Once again I have found myself much quieter on here than I would have hoped and I guess I am wholly to blame for this absence as it is my blog! However my silence is not without reason and the blame primarily hangs on the seemingly never ending job search during a pandemic combined with moving house. I don’t know if you recall my ‘Historia Hiatus’ post where I recounted the emotional departure from my previous home and how busy we all found ourselves moving out? Well, reverse that process and we are all busy bees again moving into our new home. Our new home however is actually a rather old home as we have settled into a 13th century Chapel. Intrigued? Read below for a little snippet of life in ‘The Chapel.’
Built in the 1250’s this lovely chapel was once a chantry chapel connected with Jervaulx Abbey. It functioned as a place where priests and monks would come and sing hymns and perform masses for the dead, praying for their souls. Sadly due to the Reformation, Jervaulx Abbey was closed and fell into ruin and slowly the chapel was abandoned. The chapel steadily fell into a state of disrepair and it became so bad that it was considered unfit for habitation and was used as a barn for farmers from about 1572 to 1950. In the 1950’s it was soon realised that this chapel was no mere barn but a building considered to be of considerable historical importance. It was awarded Grade II* Listed Building status in 1953 and restored to its former glory in 1999 to be a residential home!
So what is it like living in a converted chapel?
Before you ask, no it isn’t haunted – at least we don’t think so. Extensive archaeological excavations took place before the renovation of the chapel and they found no graves on the site, not even a single human bone, which put my mind at rest at least! They did however find the carcass of a cow, harking back to its days as a barn. My dad however, was rather annoyed at the archaeological finds, or should I say lack of. He was determined that some major archaeological artefact would be found here, even going so far as to hope that Excalibur may be found on the grounds. He was sorely disappointed that (direct quote) “not even a single paltry coin” (a statement offensive to coin lovers everywhere) was found in the garden: I think half of him wanted to make the house into a museum with a gift shop the way he talks about it sometimes. With that in mind, I wouldn’t be surprised if he were to ‘find’ a mysterious sword one of these days that he has bought from Amazon and fastidiously dug into some forgotten corner of the garden.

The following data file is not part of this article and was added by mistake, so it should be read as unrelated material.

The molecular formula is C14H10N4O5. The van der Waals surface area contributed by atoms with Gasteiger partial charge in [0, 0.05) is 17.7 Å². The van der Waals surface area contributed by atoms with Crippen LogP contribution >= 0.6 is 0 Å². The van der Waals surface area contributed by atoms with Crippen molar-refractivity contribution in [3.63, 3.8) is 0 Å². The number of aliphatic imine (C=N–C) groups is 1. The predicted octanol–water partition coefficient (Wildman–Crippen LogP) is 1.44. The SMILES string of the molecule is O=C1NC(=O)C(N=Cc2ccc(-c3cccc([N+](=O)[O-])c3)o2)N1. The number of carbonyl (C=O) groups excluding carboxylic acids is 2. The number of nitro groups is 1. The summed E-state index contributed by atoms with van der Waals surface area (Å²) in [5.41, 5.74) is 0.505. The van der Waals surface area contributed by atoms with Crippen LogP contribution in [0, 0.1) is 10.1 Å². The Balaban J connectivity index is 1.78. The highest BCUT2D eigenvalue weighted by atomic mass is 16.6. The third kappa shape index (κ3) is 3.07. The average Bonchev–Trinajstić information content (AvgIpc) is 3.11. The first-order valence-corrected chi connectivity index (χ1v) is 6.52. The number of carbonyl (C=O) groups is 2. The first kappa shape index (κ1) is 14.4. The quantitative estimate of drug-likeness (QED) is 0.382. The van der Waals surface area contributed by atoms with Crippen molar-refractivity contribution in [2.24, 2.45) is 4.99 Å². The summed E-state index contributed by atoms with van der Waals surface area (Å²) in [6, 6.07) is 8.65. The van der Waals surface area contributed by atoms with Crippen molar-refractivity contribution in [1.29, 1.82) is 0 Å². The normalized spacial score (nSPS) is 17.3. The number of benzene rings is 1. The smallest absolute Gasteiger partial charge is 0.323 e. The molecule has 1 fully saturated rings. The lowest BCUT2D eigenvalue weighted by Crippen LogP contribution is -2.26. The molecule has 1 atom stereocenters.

My mum and I however are less concerned with the lack of artefacts and more about how to clean the 900 year old beams of the house which, as you can imagine, are ridiculously high in an old chapel. We have been googling exciting things like “best 2 metre feather duster 2020” and lamenting the fact we are only 5ft 2. Even on a high ladder with arms up high and our current rather squat feather duster at the ready, we fall short of the beams by a long, long way. At this rate we envisage the erection of monthly scaffolding to get up to them if our 2 metre feather duster does not pass muster. In conclusion, stupidly high beams look good, but are a nightmare to clean.
There are however some less difficult features of the chapel with no less charm! We have a little niche in the wall called a piscina, which was a place near where the altar would have been that was used for disposing of holy water used during the communion services; pretty cool right?! We also have two delightful little monks outside our door on the wall which I am yet to name and huge windows to the chapel that are actually doors. At every turn there is something else to find in this house, some little historical titbit to enjoy – and bore all your friends about when you do find them of which I am guilty!
From a history nerds point of view though living in this house is a dream come true. I genuinely feel like I have stepped into the past when I am looking out of the old windows onto the fields that surround the chapel.
I catch myself imagining the lives of the monks who came before, thinking about their joys, happiness, worries and sorrows. Did they wonder what they were having for dinner? Whether Brother Athelstan liked them or not? Had they annoyed a friend and wanted to apologise? Did they have good news they couldn’t wait to share? Looking through the windows, not for the first time, I find myself thinking that although hundreds of years separate us we are connected to history through buildings like this and the shared experience of what it is to be human.
Happy history everyone!